Fears for children’s rights over move to cut guardians’ time on court cases

    Guardians have warned that cost-cutting measures to keep them out
    of court and reduce their role in private law cases will harm the
    representation of vulnerable children.

    Professional association Nagalro condemned the moves by the
    Children and Family Court Advisory and Support Service and the
    family division of the High Court at its spring conference this

    It passed a resolution rejecting calls by Cafcass chief executive
    Anthony Douglas and family division president Elizabeth
    Butler-Sloss in a memo last week for judges to minimise Cafcass
    practitioners’ “unnecessary attendance” in court.

    The move is designed to free up staff for other work, but chair of
    Nagalro Alison Paddle said there was no way of knowing in advance
    which court sessions guardians could afford not to attend.

    “The child [will lose] the person who stands for them,” Paddle
    said. “We are very unhappy that people who should be really
    concerned with children’s rights are diminishing the capacity of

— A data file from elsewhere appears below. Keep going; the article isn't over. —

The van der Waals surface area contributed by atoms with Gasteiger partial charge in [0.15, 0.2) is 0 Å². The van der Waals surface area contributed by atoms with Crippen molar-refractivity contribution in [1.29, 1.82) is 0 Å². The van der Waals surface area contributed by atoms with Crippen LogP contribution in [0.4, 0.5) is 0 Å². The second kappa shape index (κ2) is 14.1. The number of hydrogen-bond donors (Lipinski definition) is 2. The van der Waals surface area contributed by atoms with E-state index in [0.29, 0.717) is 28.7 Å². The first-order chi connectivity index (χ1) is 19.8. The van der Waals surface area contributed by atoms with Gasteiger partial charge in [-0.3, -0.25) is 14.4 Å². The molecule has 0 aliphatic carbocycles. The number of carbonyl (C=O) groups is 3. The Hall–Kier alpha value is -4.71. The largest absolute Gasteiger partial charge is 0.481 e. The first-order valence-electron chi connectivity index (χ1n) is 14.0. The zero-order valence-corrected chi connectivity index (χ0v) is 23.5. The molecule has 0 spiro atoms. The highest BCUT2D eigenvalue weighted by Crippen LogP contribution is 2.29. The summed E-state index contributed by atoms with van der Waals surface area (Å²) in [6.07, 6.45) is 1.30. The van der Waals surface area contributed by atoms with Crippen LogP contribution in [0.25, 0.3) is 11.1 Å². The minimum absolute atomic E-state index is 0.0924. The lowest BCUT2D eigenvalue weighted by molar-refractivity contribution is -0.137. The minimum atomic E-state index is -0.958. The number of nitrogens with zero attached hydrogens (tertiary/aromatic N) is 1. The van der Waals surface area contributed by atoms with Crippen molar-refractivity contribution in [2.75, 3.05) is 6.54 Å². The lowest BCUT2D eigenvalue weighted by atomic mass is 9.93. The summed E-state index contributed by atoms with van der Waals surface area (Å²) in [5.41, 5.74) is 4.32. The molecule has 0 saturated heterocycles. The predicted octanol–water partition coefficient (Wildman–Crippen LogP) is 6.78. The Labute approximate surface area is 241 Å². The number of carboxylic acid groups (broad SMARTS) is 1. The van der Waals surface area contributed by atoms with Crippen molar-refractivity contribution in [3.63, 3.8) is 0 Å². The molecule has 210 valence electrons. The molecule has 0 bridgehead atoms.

practitioners to actually protect children.”

    There was also condemnation of a Butler-Sloss ruling last month.
    She ruled that, from this April, district judges will not be
    permitted to appoint guardians under rule 9.5 of the family
    proceedings rules 1991, which covers sensitive or complex private
    law cases.

    There has been an explosion in cases under rule 9.5 over the past
    year, and the interim measure is designed to reduce “an intolerable
    strain on an already overstretched Cafcass” and reduce pressures on
    the legal aid budget.

    Under the ruling, district judges would have to transfer cases to
    circuit colleagues if they believed a guardian should be
    But, stressing that there was no evidence that district judges were
    making rule 9.5 appointments unnecessarily, Paddle said: “There is
    no recognition of those children who will need a 9.5 guardian and
    will not get it under this system.”

    Lamorna Wooderson, a corporate director at Cafcass, said the move
    was not designed to prevent children getting necessary
    representation but to ensure appointments were only made when
    absolutely necessary.

    “It is too early to predict whether number of appointments will
    change,” she said. “But if demand remains high, then all
    partiesÉ will need to adjust resource commitments

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